April Fools’ Day, also known as April Fool’s Day or All Fools’ Day is celebrated each year on the first day of April. It has been popular since the 19th century and is well known in Europe, Australia, Canada, Brazil and the United States – although it is not a national holiday in any country.

April Fools’ Day Fun Facts

1.  No one knows exactly where, when or why April Fools’ Day began

2.  The most popular theory about the origin of April Fool’s Day involved the
French calendar reform of the sixteenth century.

Read More on kidskonnect.com

Saint Patrick’s Day is a global celebration of Irish culture on March 17th. It particularly remembers St. Patrick, one of Ireland’s patron saints, who ministered Christianity in Ireland during the fifth century.

St. Patrick’s Day is celebrated in many parts of the world, especially by Irish communities and organizations. Everyone celebrates this Irish holiday in a different way, from corned beef and cabbage to dressing up. Take time this Saint Patrick’s Day to discuss the Irish culture and history.

How will you celebrate Saint Patrick’s Day with your family this year?

Read More on timeanddate.comhttp://www.timeanddate.com/holidays/common/st-patrick-day

Celebrate Dr. Seuss’s birthday by telling us which one of his books is your favorite!

Today is also a special day to celebrate reading: NEA’s Read Across America Day is a nationwide reading celebration that takes place annually on March 2—Dr. Seuss’s birthday.

Read More at http://www.seussville.com/Educators/educatorReadAcrossAmerica.php

Saint Valentine’s Day, also known as Valentine’s Day, is a holiday celebrated on February 14th each year. Over history this day has evolved into a holiday in which people express their love for each other by presenting flowers, offering sweets and sending valentine’s day cards.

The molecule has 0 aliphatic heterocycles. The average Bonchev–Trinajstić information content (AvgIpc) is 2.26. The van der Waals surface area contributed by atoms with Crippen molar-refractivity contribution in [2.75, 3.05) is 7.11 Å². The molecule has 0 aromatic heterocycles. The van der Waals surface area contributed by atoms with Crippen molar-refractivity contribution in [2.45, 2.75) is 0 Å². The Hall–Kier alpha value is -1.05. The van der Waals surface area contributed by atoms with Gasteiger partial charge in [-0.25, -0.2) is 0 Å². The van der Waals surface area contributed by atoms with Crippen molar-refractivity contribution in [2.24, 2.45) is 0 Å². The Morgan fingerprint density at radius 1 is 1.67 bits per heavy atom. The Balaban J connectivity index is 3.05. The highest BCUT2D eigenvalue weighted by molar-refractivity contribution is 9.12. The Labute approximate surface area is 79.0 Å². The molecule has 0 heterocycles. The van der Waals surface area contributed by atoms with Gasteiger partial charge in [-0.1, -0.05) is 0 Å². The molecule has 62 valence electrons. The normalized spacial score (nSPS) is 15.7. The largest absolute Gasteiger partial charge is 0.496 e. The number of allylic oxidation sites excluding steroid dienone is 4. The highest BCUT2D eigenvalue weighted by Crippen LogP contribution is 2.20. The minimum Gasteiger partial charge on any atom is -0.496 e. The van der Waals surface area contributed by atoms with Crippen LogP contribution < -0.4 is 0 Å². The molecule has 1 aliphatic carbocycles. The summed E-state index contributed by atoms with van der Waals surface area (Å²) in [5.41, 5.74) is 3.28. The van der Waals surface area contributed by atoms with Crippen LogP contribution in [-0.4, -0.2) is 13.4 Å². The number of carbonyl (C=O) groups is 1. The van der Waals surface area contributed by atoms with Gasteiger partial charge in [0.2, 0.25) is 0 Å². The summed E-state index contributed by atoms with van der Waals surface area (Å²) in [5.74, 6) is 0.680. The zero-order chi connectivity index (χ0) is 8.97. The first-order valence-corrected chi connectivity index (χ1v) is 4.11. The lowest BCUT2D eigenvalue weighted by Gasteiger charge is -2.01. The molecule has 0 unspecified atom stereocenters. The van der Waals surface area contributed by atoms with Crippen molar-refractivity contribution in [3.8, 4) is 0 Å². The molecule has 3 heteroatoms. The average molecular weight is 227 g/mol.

Here are more fun facts about Valentine’s Day:

1.  The modern day celebration of Valentine’s Day is believed to have
begun in France and England.

2.  Cupid, which is the symbol for the Roman God of love, is one of the
best known symbols of Valentine’s Day along with roses, hearts and

3.  The red rose was the favorite flower of Venus, the Roman goddess of
love. Since red stands for strong feelings, the red rose is a flower of

Read More on kidskonnect.com

On Martin Luther King Jr. Day, teach your child about the life and times of this American Civil Rights hero, who led millions of people in the fight for racial equality.

Take time today to do activities and discuss the importance of Dr. Martin Luther King Jr. with your children.

Read More On… familyeducation.com

Whether you are in Time Square gazing at the magnificent New Year’s Eve Ball or watching the ball drop on TV, the countdown is equally as exciting!

Fun Facts About the New Year’s Eve Ball:

  • The Ball is a geodesic sphere, 12 feet in diameter and weighs 11,875 pounds.
  • The Ball is covered with a total of 2,688 Waterford Crystal triangles that vary in size, and range in length from 4 3/4 inches to 5 3/4 inches per side.

Read More On… timessquarenyc.org